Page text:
Rambus (NASDAQ:RMBS) May Have Issues Allocating Its Capital

Published
July 22, 2022
NasdaqGS:RMBS
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When we're researching a company, it's sometimes hard to find the warning signs, but there are some financial metrics that can help spot trouble early. Businesses in decline often have two underlying trends, firstly, a declining return on capital employed (ROCE) and a declining base of capital employed. This reveals that the company isn't compounding shareholder wealth because returns are falling and its net asset base is shrinking. And from a first read, things don't look too good at Rambus (NASDAQ:RMBS), so let's see why.

Return On Capital Employed (ROCE): What is it?

For those who don't know, ROCE is a measure of a company's yearly pre-tax profit (its return), relative to the capital employed in the business. To calculate this metric for Rambus, this is the formula:

Return on Capital Employed = Earnings Before Interest and Tax (EBIT) ÷ (Total Assets - Current Liabilities)

0.051 = US$46m ÷ (US$1.1b - US$168m) (Based on the trailing twelve months to March 2022).

Thus, Rambus has an ROCE of 5.1%. Ultimately, that's a low return and it under-performs the Semiconductor industry average of 15%.

View our latest analysis for Rambus

roce
NasdaqGS:RMBS Return on Capital Employed July 22nd 2022

Above you can see how the current ROCE for Rambus compares to its prior returns on capital, but there's only so much you can tell from the past. If you'd like to see what analysts are forecasting going forward, you should check out our free report for Rambus.

How Are Returns Trending?

In terms of Rambus' historical ROCE movements, the trend doesn't inspire confidence. About five years ago, returns on capital were 6.7%, however they're now substantially lower than that as we saw above. Meanwhile, capital employed in the business has stayed roughly the flat over the period. Companies that exhibit these attributes tend to not be shrinking, but they can be mature and facing pressure on their margins from competition. If these trends continue, we wouldn't expect Rambus to turn into a multi-bagger.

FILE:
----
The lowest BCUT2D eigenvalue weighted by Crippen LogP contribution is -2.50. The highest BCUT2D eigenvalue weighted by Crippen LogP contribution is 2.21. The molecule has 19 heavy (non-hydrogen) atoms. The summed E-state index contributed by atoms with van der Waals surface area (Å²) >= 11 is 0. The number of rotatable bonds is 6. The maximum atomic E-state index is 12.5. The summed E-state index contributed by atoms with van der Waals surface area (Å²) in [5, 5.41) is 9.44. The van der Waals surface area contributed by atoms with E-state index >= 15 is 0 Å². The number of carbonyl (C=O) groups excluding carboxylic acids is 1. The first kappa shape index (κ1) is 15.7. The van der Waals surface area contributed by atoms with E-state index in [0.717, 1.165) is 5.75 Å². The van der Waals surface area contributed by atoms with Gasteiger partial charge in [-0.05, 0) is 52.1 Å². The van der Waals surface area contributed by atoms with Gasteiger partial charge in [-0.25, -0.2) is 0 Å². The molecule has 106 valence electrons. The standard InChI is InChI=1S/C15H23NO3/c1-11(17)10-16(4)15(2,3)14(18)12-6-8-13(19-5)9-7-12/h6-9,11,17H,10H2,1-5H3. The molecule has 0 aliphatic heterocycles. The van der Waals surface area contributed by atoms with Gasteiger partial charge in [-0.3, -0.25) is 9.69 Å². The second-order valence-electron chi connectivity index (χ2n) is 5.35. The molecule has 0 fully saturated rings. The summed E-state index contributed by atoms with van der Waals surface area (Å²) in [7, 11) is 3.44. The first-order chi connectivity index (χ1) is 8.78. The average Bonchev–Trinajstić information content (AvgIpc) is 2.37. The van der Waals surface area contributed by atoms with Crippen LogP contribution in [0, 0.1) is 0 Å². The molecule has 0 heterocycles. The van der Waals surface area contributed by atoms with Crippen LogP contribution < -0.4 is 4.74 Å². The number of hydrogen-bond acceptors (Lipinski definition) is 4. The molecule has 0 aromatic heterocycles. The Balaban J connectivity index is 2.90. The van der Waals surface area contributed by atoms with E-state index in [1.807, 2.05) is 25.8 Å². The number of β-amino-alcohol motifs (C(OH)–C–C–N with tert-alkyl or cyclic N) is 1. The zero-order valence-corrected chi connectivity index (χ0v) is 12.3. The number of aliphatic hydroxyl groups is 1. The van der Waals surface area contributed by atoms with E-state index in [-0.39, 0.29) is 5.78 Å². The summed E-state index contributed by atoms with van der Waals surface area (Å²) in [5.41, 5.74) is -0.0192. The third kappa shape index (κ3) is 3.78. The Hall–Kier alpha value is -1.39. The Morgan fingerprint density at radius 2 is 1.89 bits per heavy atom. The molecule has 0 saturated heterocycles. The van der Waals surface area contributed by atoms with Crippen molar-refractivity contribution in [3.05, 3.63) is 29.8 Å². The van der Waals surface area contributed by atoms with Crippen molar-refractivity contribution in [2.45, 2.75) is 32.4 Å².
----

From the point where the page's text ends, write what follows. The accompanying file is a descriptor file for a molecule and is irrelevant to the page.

On a side note, Rambus' current liabilities have increased over the last five years to 16% of total assets, effectively distorting the ROCE to some degree. If current liabilities hadn't increased as much as they did, the ROCE could actually be even lower. While the ratio isn't currently too high, it's worth keeping an eye on this because if it gets particularly high, the business could then face some new elements of risk.

Our Take On Rambus' ROCE

In the end, the trend of lower returns on the same amount of capital isn't typically an indication that we're looking at a growth stock. Yet despite these concerning fundamentals, the stock has performed strongly with a 87% return over the last five years, so investors appear very optimistic. Regardless, we don't feel too comfortable with the fundamentals so we'd be steering clear of this stock for now.

If you're still interested in Rambus it's worth checking out our FREE intrinsic value approximation to see if it's trading at an attractive price in other respects.

If you want to search for solid companies with great earnings, check out this free list of companies with good balance sheets and impressive returns on equity.

Valuation is complex, but we're helping make it simple.

Find out whether Rambus is potentially over or undervalued by checking out our comprehensive analysis, which includes fair value estimates, risks and warnings, dividends, insider transactions and financial health.

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